by Cat Rambo
The bots were going to run Linus out of room soon, if they didn’t scavenge away some piece vital to the ship’s functioning and leave him choking on vacuum first. He didn’t think anyone else had these problems with their ship bots. Galina would say it was his own fault for encouraging them.
The toys were definitely where he had gone awry.
Three runs ago, Linus had acquired a cargo hold full of antique toys, some traveling exhibit going out to the colonies that someone had pilfered along the way. He’d taken them as payment for a poker debt, not realizing how difficult they would be to dispose of.
He’d finally given up trying to sell or swap them, and had stacked the boxes in the furnace hold the bots used for their workshop, reclaiming several spanners and a laser torch in trade. Most of the stuff they’d rendered down to its constituent parts but odd bits had showed up in the latest generation: beetle-bots spiked with yellow plastic dinosaurs; a spindle-legged spider that had used screws and interlocked plastic bits to construct multi-colored limbs; mannequin bots with doll faces and tiny hands.
He went down the corridor, passing two child-sized bots. One clicked out a memory card and handed it to the other, who slotted it into its chest between two gleaming silver stripes.
“That’s such a bad idea,” he said reflexively in passing. They paid him no attention. He‘d ask the ship to speak to them, to emphasize the problems of viruses and corrupted memory, he thought and sighed, using his fingers to comb his wispy hair away from his face.
He would have liked more gravity, but, well, fuel rods didn’t make themselves, so he kept the gravity down in brittle-bone territory, telling himself it was just for a little longer. He had more things to worry about than bots, though, if he ever wanted to weigh more than a few kilos ever again.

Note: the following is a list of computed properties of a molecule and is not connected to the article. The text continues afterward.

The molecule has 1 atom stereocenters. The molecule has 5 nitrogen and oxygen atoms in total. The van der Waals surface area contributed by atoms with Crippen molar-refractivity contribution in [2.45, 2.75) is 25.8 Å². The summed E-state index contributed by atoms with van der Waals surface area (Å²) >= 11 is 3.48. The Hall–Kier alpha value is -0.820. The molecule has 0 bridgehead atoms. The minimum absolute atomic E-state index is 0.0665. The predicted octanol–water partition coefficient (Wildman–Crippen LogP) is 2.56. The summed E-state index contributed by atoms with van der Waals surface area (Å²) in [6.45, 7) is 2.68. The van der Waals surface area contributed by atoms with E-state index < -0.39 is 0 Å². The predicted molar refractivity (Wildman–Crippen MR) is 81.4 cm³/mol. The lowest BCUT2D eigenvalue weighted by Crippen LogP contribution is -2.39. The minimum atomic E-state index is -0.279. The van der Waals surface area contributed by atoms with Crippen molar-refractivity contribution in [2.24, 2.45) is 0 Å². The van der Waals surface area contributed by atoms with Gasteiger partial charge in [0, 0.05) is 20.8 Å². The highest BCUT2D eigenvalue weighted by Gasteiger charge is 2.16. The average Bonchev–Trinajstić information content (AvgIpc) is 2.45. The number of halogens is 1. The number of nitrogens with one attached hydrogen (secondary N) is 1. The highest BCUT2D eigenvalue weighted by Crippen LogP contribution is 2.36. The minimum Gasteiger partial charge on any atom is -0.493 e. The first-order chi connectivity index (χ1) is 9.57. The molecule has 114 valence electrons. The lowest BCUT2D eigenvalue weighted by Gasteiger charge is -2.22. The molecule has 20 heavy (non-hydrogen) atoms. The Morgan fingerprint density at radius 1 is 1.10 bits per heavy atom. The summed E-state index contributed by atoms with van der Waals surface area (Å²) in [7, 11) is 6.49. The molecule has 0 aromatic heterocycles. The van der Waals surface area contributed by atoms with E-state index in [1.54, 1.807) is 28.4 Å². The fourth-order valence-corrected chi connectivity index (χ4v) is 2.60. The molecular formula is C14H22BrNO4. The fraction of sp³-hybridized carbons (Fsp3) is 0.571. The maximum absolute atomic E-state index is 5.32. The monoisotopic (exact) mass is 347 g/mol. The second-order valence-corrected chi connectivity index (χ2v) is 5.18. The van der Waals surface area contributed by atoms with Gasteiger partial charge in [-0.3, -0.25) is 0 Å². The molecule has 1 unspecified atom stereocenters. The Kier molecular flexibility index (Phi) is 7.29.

A beetle-bot scurried across the corridor and up the wall, vanishing into an air duct’s opening with a swish of its pink nylon tail.
That had looked like a new model. Fuel rods couldn’t regenerate themselves, but the bots could. He’d successfully persuaded them to stick to upgrades for a long time, but it seemed as though the urge to propagate was too strong.
Early on, he’d disabled their repli-chips but they’d reinstated them and started scavenging for supplies to create their offspring, solo projects and elaborate joint efforts. The rainbow spider was one such construction, the product of dozens of the several hundred bots on the ship.
A mannequin-bot clattered out of the kitchen and stamped towards him. A quarter of his height, it covered much less ground than he did, but its pace was quick and determined. He refused to step out of its way, and its head swiveled, showing him a red-eyed screen and a robot obscenity scrolling across it: 2 + 2 = 5.
“Screw you, too,” he muttered, and made his way into the galley to tab for some hot water to make tea.
“Your blood pressure is too high,” the ship said. “Let’s do a guided mediation.”
“Let’s let me get my drink and sit down!” he snarled over his shoulder. He wondered if Galina were still in range. Talking to her always calmed him. They tried to time their trips to the station, but Galina wanted profit, was always looking for the score that would let her move to work in a more settled system.
He thought, I’ve been out here too long. I’m talking to the ship, to the bots, as though they were old friends at the corner coffee shop. A dull throb behind his eyes pulsed in time with the irregularities of the ventilator fan, going high and low in a reverberating whine that seemed to drill into his skull’s center.